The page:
The Truman Commission created the modern community college in 1947 to democratize our system of higher education in America. Before this moment, higher education was thoroughly segregated by race, class, and gender. The modern open-admissions two-year college cannot, therefore, be understood simply as a convenient, low-cost alternative to four-year colleges. It is—by mission and mandate—a social justice institution.
“Democracy’s Unfinished Business”: Rethinking How We Prepare Teachers of English
Patrick Sullivan teaches English at Manchester Community College in Manchester, Connecticut. He is the 2011 recipient of the Nell Ann Pickett Service Award for outstanding service to the two-year college. He is the author of A New Writing Classroom and Economic Inequality, Neoliberalism, and the American Community College (2017). He is editor of 16 Teachers Teaching (2020) and coeditor, with Howard Tinberg, of What Is “College-Level” Writing? (2006) and, with Howard Tinberg and Sheridan Blau, of What Is “College-Level” Writing? Volume 2 (2010) and Deep Reading: Teaching Reading in the Writing Classroom (2017), which was awarded the 2019 CCCC Outstanding Book Award for Edited Collection.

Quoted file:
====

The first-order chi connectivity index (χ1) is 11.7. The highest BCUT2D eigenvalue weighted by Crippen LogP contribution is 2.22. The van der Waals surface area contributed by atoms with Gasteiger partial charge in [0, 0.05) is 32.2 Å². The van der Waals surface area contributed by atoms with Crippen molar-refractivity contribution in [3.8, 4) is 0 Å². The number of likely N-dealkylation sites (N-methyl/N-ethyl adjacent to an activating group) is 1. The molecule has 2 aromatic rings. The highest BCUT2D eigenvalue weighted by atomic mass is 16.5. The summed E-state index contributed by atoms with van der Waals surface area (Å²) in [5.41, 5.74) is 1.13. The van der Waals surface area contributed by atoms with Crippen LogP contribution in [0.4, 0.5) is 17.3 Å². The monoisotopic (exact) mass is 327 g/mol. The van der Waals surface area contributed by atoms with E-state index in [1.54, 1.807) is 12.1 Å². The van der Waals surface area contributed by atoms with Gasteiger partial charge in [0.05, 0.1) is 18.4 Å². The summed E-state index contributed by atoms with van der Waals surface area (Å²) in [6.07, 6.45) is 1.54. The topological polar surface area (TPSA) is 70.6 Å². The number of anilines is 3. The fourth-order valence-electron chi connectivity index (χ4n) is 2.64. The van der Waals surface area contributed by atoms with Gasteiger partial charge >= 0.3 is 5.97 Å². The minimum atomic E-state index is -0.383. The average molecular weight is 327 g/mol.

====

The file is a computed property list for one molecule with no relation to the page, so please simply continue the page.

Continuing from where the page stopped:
Patrick Sullivan; “Democracy’s Unfinished Business”: Rethinking How We Prepare Teachers of English. Pedagogy 1 January 2021; 21 (1): 55–81. doi: https://doi.org/10.1215/15314200-8692632
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